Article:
PSG & Moroccan Football Player, Achraf Hakimi's Divorce Battle: Exposing Marriage Concerns

PSG & Moroccan Football Player, Achraf Hakimi's Divorce Battle: Exposing Marriage Concerns
Photo by Afif Ramdhasuma / Unsplash

After God, fear women, except for your mother! I joke ladies... #NotAllWomen. Men around the world affected by the plague no-fault divorce and alimony have found a hero in Achraf Hakimi (24 years old), one of the top right backs in association football worldwide. Mr. Hakimi is married to Hiba Abouk (36 years old). Their divorce has become a means of humorous social commentary that exposes some of the anxieties of marriage especially in a modern context. Men are hailing him as a genius for leaving most of his assets in his mother's name. Wifey is shocked right now because she cannot easily reach the assets. Abouk actually is a millionaire in her own right. Hakimi might get half of her wealth!

Regardless, of whether Abouk is a gold digger or Hakimi is an alleged criminal; I find the memes and debate to be quite illuminating about the trepidation around marriage in 2023, particularly in countries affected by Westernisation. Of course, Hakimi can count himself lucky that he can trust his mother with good counsel and stewardship around issues of money. Many women might be taken aback by the insensitive joking about the situation, choosing to naturally sympathize with a fellow woman. The issue on the table remains about how to manage the estate of a family. Marriage, as defined by many religions, is a lifelong monogamous commitment, and in eras past societies would make sure that the clauses heavily disincentivize divorce. In today's modern culture and legal landscape, that is often not the case.

Look no further than the dreaded 50/50 split that exists combined with a no-fault divorce clause in marriage contracts. Spouse cheats on you and you want to break up; the spouse leaves with half. The spouse gets bored or 'falls out of love'; the spouse leaves with half. But also if one spouse sacrifices their ambitions for the other and becomes a victim to the dominant earner, then they too can leave with half. So no looking for a guilty party to decide alimony, property division, and maintenance. It has been very advantageous to women who as a whole had lost economic backups with the disruptive industrialization of traditional female work and the decline of extended family support networks.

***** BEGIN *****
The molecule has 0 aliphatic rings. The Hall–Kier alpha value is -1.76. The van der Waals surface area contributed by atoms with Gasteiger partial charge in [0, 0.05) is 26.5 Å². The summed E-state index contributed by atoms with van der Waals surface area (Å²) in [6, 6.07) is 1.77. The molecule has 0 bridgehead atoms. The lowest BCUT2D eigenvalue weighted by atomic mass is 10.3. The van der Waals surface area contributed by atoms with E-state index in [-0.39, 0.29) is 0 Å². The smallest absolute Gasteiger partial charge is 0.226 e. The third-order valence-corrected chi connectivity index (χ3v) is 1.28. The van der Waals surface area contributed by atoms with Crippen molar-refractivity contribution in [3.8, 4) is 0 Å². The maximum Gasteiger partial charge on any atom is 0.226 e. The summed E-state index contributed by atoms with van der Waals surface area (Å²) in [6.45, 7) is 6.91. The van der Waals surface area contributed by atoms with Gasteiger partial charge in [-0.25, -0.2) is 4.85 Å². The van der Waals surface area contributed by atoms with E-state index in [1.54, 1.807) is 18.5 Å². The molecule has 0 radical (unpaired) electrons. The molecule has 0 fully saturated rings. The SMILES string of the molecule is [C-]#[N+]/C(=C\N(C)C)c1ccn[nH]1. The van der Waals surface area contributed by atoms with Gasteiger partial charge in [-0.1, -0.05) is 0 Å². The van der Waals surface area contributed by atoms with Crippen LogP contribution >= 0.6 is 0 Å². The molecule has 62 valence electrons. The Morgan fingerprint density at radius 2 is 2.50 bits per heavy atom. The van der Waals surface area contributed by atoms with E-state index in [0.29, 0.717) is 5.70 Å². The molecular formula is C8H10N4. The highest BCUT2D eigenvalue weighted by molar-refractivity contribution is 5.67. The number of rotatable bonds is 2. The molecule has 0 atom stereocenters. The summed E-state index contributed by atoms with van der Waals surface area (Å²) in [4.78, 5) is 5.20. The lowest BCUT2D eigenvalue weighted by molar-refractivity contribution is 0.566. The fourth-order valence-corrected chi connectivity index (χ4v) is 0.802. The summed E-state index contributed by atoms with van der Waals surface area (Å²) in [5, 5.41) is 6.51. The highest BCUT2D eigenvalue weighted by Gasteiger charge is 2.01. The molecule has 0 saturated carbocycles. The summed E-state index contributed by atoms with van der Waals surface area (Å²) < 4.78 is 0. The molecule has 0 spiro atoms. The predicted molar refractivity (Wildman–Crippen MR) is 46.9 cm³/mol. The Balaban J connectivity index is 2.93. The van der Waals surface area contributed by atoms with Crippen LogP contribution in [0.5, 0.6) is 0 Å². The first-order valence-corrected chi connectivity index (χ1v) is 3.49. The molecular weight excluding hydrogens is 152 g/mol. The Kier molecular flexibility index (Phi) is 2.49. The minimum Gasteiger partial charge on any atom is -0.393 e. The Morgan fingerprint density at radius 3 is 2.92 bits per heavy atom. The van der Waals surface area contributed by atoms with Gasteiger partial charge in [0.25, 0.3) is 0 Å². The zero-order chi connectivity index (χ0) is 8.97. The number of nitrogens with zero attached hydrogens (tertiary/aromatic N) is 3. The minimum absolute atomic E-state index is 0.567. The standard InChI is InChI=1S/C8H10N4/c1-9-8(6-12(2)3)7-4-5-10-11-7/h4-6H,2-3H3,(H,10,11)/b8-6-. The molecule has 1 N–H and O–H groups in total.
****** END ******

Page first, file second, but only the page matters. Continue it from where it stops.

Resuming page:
Certainly we do not want to give power to abusive men in any potential marriage. Many women felt freed from the clutches of terrible marriages thanks to no-fault. One could argue that the average woman is rapidly catching up to the average man now and the absence of fault allows whimsical women to wreck families. It usually leads to a man having the Sword of Damocles hanging over his head as we tend to expcet the husband to be the higher earner.  More women in college than men and a decline in the 1950s housewife model. The chivalric assumption of women as a damsel in distress is declining rapidly in public discourse except in traditional conservatives and feminist circles.

I think this Hakimi case is quite interesting because it may be time to revisit the imporatnace of family. The borderline obsessive and isolating mindset of passion-only driven marriage has blinded many into marriage without pre-nup or proper understanding of dividing their assets. Because many states have a default that doesn't seek to protect the institution of marriage it is no surprise that many of them fail when you leave the opportunity to selfishly nuke the relationship. It's a reminder for people that state's pre-nup doesn't care about your particular definition of marriage. You may to consider more than just community of property arguments. Look to investigate in good old patrimony and family trusts. Learn to have the difficult conversation about this stuff before you jump into the marriage. The secretive manner in which Hakimi protected himself is certainly not the most honest way. May everybody have a trustworthy partner.